The grieving parents of vulnerable Nora Quoirin still believe she was abducted and are determined to uncover the truth, said the family’s lawyer.

Charles Morel, acting on behalf of parents Sebastien, 47, and Meabh, 45, said the family has not ruled out pursuing a criminal investigation.

Mr Morel told RTE: ‘But they are now concerned about the truth because they owe that to Nora, what happened, how did she die’.

He added that the parents are waiting for DNA and toxicology test results before taking action.

Earlier today, Malaysian police said Nora, 15, had starved and died of intestinal rupture after disappearing on Sunday August 4.



Mr Morel added: ‘We have to be very cautious about the interpretation of the first result of the autopsy.

‘The risk is that if you exclude the criminal hypothesis, it’s too early to say that.

‘We don’t want the media to interpret the first result of the autopsy excluding the criminal hypothesis.

‘She [Nora] was very shy, dependent on her mother and its not in her temperament to go out in the night after a long trip in a place she doesn’t know, in the jungle’.

The teen’s body was found on Tuesday beside a small stream about 1.6 miles from the resort of Dusun, where she had been on holiday with her parents and two siblings.

The London schoolgirl, who was born with the brain defect holoprosencephaly, was highly dependent on her mother, said Mr Morel.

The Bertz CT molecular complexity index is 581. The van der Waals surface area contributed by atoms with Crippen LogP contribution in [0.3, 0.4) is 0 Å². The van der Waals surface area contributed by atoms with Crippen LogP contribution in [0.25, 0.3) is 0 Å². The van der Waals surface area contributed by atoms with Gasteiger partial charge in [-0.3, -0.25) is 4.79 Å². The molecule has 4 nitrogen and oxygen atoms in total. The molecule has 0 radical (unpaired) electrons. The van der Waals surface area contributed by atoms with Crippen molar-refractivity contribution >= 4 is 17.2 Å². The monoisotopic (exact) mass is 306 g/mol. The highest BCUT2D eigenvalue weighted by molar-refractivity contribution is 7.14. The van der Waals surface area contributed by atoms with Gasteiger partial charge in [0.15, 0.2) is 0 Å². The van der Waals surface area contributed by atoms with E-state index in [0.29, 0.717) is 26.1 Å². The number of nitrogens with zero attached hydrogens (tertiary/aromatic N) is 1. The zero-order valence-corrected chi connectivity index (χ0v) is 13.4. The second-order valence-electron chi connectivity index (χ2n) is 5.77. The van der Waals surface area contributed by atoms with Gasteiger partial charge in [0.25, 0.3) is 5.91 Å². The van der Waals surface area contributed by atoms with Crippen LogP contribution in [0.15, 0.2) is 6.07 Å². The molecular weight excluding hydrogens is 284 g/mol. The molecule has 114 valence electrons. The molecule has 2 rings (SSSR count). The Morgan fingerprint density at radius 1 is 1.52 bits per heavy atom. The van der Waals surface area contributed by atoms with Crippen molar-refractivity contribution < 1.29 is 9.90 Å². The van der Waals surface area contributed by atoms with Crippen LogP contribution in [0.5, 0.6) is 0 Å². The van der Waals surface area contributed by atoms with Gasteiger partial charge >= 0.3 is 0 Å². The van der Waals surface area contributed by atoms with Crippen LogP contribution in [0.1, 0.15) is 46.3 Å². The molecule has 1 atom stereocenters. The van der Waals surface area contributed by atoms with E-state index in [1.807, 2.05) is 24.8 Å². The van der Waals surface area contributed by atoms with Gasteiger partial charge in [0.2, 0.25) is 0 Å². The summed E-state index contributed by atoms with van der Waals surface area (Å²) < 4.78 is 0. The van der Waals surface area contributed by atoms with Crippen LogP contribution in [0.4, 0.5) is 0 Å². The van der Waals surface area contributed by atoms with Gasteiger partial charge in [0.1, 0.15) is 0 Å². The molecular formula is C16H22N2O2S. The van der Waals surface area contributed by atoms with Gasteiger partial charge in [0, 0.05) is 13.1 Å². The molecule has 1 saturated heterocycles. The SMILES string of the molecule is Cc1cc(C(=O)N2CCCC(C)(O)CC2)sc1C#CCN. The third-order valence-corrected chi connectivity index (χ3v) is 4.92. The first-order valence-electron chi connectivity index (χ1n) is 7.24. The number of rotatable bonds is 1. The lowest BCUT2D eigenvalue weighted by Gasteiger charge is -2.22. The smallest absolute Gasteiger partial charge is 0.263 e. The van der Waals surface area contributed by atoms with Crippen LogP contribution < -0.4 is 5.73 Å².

Meanwhile, Nora’s paternal grandfather, Sylvain Quoirin, told the Irish Times that ‘dark areas need to be cleared up for the family to be able to grieve in peace.’

He added: ‘She wasn’t there [during earlier searches]. Someone put her there, to get rid of her.



‘Can you imagine her walking 1.5miles, naked and barefoot, over rocks, in the middle of the night? For me, that’s absurd.’

The grandfather said ‘it is not possible she would have willingly left with a stranger’, as she became ‘anguished’ when her parents weren’t there and clung to them and her sister.

Mr Morel echoed this, saying: ‘Even the place where she was found, two kilometres from the resort, very strange that she could go there by herself alone so we cannot exclude the criminal hypothesis.’

He added: ‘The family still finds it difficult to understand that she would have gone into the jungle on her own.

‘They are concerned that she did not leave on her own. They cannot understand how she could leave by herself.’

Nora’s parents have previously said how it would have been out of their daughter’s character to disappear as she has never done it on previous holidays.

Negeri Sembilan Police Chief, Mohamad Mat Yusop, said officials had found no evidence of foul play.

Police had said Nora, who was travelling on an Irish passport, was believed to have climbed out of her resort room window.

The Quoirins said Nora’s condition meant she was not independent and had difficulty walking.

Describing her as a ‘very special person’, they said she would not have gone anywhere alone.

Search crews looking for the teenager played her mother’s voice in the dense Malaysian forest near where she disappeared.